Bengal’s Teesta hydel plan ache for Dhaka
The Bengal government has in principle decided to set up three hydropower projects in the Darjeeling hills, risking further offence to Dhaka which has been waiting more than a decade for a treaty on the sharing of the Teesta’s waters.
Two of the three planned Darjeeling projects are likely to reduce the volume of water in the Teesta that is available for irrigation, particularly during the December-April lean period when the demand for irrigation water goes up in Bangladesh.
A source said the Bengal government had given in-principle approval to the preparation of a detailed project report (DPR) on the Teesta Low Dam Project (TLDP) I & II, on the Bara Rangeet river, which will have a combined capacity to produce 71MW electricity. Similar approval has been given for a DPR on the Balason Hydro Electric Project (38MW) on the Balason and Rangbhang rivers, the source added.
“In-principle approval has been given also to prepare DPRs relating to 10 other small hydro projects. It, however, needs to be seen whether all these projects are feasible,” the source said. The TLDP I and II have generated much interest as the Bara Rangeet, on which they will come up, joins the Teesta which flows into Bangladesh. Dhaka has a right to a share of the Teesta’s waters. The treaty was to be signed in September 2011 but was stalled because of opposition from Bengal chief minister Mamata Banerjee.
Mamata contended that the Teesta lacks enough water to meet the irrigation needs of both countries, especially during the lean season. Over the past few years, Dhaka has repeatedly communicated to Delhi its discomfort at the delay in concluding the Teesta agreement. But there has been no progress on the matter because of the strained relations between Delhi and Calcutta.
The wounds in Dhaka got deeper after the Bengal irrigation department’s plans to complete two canals under the Teesta Barrage Project came to light. Sources in Bangladesh said the subject might come up for discussion between the two countries when Prime Minister Sheikh Hasina visits India later this year. Against this backdrop, the clutch of planned hydropower projects in north Bengal -- over and above the 11 hydropower projects in Sikkim -- has come as another piece of bad news for Dhaka, a source in the Bangladesh foreign policy establishment said.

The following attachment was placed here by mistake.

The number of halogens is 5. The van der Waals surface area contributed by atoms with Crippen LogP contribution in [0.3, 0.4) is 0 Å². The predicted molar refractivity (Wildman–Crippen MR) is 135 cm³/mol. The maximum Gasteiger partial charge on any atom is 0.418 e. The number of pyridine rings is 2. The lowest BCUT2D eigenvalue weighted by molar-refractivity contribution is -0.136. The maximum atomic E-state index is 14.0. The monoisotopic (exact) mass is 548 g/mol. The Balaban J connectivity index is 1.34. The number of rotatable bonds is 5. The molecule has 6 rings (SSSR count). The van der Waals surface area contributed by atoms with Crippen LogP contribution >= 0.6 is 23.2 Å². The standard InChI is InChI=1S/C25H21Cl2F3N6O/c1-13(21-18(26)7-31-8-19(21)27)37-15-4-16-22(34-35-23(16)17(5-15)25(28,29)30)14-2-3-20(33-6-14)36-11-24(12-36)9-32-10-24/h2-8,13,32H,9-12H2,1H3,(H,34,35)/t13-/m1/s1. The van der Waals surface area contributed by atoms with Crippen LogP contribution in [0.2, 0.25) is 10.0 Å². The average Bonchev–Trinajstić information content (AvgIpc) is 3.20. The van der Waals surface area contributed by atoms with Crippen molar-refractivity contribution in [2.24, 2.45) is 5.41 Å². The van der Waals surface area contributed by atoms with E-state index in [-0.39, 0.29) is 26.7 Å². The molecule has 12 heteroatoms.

With a general election expected in Bangladesh this year-end or in early January next year, a failure to seal the Teesta treaty is likely to compound problems for Hasina, perceived to be pro-India in her country.
Water is an emotive issue in Bangladesh. Although the planned hydropower plants are all run-of-the-river projects, which means the water taken to generate hydropower is again returned to the river, a river expert said that water used for energy generation is unavailable for irrigation.
For such hydel projects, water is drawn from the river in the daytime and used for power generation in the evening, when the demand for electricity peaks. It’s channelled back into the river late in the night, when there is hardly any demand for irrigation water, the source explained.
Low volumes of Teesta water and the consequently reduced flow of fertile silt have created large tracts of dry land, unsuitable for cultivation, in northern Bangladesh. “We cannot keep the Teesta issue hanging indefinitely, for it’s a matter of our rightful claim on the water and, more importantly, of the life of the river itself,” a source in Dhaka said, declining to be quoted because of the sensitivity of the issue.
River experts on the Indian side also believe that too much focus on using the Teesta for irrigation and energy generation might kill the river. The justification for completing the two canals to meet Indian irrigation needs is overstated, an expert said, referring to how the Teesta’s waters have proved inadequate to feed to capacity even the existing irrigation channels in the region.
“A substantial flow of water down the river is necessary for the transfer of sediment downstream.… The flow is also important for biodiversity. Often, these two positives are forgotten in the rush to use the river for irrigation and power,” a source said. He said the planners of the hydropower projects should draw lessons from the disaster in the Uttarakhand town of Joshimath, which has witnessed land subsidence and large-scale damage to buildings that some have blamed on a hydel project and its tunnel.
“One cannot forget that the Eastern Himalayas are unstable and characterised by very high rainfall. More hydropower projects mean more deforestation and the creation of tunnels using blasting technology. I think there’s a limit to how much we can interfere with nature,” a river expert said. However, Bengal power department officials argue that hydropower capacity needs to be augmented to reduce the dependence on thermal power.
“There are hydropower purchase obligations and green-power-generation mandates for each state. These are central government directives,” a source said. A river expert, however, asked whether hydropower projects can be called “green” in view of the Joshimath disaster. He said it was “sad” that state governments and central agencies like the NHPC, which is using the Teesta waters to generate hydropower in Sikkim, are going ahead with their own hydel projects without enough consultations with each other. “The problem is, there is very little discussion on how to save the river,” the expert said.